Rune #2: ᚢ, [u], Ur “aurochs” or “cattle”
Tangles used: Umble, Oof, Undling, Undu, and Unme
The challenge here is that there aren’t that many tangles listed on Tanglepatterns that start with U. I stretched a bit by using Oof, since phonetically that would be spelled with a “u.” The teardrop ribbon in the center outlines the Ur rune on its side — it fit better that way — but there is no up or down, right? I’m glad I learned Undu, the challenge now is to not be tempted to use that all the time. And Undling had the nice feature of looking sort of like bovine horns in its early steps.
Incidentally, when researching Wikipedia for this, I came across this medieval portrait of an aurochs:
Rune number 3: ᚦ, [θ]/[ð], Thorn “thorn”
The letter ᚦ was added to the Old English alphabet since Latin does not use either of the sounds commonly represented by “th,” and apparently no one had thought of using “th” yet. The voiced and unvoiced interdental fricative (respectively the initial sounds in “then” and “thin” in most Standard English dialects) are actually fairly rare phonemes in languages of the world, which is why they are often reduced to “d” and “f” in many dialects. Really I don’t think we ever should have gotten rid of the letter thorn, but that’s just one more thing I can blame on the printing press. There are no tangle patterns I could find beginning with ᚦ (I’ll have to invent one), and I was hoping that there were at least a couple beginning with “th.”
Undettered, I decided to approach it thematically, looking for patterns related to thorns. I quickly found Cabana, modeled apparently after the camelthorn tree and Confettus, which suggested using thorns instead of orbs for a variation. Sticking with the thorny theme, I switched to roses and used Rosewood (okay, no real relation to thorns, but it made a great triangle-filler) and my new favorite Zenbuds, which went nicely with my thorny vine thing. The next poky thing that came to mind was holly, so I used the holly leaves from Holly and the pattern Loblolly, which was … um, designed by someone named Holly. Okay, that one was a bit of a stretch maybe.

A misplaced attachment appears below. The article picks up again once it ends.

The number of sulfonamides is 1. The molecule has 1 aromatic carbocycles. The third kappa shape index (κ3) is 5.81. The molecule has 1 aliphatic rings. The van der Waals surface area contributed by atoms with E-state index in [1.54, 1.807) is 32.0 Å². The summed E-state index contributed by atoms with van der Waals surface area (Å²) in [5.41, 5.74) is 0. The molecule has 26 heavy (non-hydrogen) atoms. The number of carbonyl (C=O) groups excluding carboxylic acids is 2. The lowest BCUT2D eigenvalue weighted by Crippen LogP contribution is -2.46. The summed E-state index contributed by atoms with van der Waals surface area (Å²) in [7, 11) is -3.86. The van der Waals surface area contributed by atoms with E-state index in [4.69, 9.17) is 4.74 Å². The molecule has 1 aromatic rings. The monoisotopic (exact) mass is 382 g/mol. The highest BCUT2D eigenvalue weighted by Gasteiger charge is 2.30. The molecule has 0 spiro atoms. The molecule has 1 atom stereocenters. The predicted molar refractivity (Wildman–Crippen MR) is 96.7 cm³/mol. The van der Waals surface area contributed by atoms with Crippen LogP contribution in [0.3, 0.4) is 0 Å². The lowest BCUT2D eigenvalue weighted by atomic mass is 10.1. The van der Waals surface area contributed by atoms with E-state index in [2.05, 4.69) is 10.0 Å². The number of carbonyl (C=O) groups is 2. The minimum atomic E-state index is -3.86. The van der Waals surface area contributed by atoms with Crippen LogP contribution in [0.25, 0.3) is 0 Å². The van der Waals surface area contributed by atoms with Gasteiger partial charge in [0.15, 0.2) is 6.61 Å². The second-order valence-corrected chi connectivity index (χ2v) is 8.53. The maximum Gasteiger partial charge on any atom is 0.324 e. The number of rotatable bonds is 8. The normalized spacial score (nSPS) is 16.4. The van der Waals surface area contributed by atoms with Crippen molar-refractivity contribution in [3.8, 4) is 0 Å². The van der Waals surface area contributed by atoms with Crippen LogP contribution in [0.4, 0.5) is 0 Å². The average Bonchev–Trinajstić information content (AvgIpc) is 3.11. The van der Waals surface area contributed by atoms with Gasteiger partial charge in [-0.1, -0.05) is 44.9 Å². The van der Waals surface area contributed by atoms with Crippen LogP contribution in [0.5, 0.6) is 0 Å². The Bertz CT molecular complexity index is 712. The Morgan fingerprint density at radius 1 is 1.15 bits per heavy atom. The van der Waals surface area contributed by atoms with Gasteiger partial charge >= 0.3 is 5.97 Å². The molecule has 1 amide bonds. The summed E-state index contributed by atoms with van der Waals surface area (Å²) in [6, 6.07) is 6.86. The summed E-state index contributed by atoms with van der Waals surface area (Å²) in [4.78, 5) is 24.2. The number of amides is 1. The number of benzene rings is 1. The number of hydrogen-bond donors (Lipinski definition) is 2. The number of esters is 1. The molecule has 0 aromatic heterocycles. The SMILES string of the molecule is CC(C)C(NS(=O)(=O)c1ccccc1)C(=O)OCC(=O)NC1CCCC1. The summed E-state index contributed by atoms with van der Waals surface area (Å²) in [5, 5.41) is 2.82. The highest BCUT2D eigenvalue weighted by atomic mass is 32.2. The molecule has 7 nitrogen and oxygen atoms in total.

That’s part one, but now I really need to go to bed. More to come!
I’ve recently started playing around with Zentangle. My wife did a workshop on it a few months back and I finally decided to give it a try. I haven’t had any official training (although I did buy a book about it…at Half-Price. Well, somebody got money for it somewhere) and I’m not much of an artist (or very consistent with blogging), but I’ve found it to be a relaxing (albeit time-consuming) habit. Probably better for me than playing Candy Crush all the time.
I’m going to be using this space to share some of my creations. Here’s one I’m working on now:
Sorry for the crappy picture quality. I’ll try to scan the next one. Anyway, here’s what’s going on here: the zigzaggy things are actually an Official-type Tangle-thing called “Rain.” No, it doesn’t look anything at all like rain. That’s a Zentangly thing; you get used…
View original post 104 more words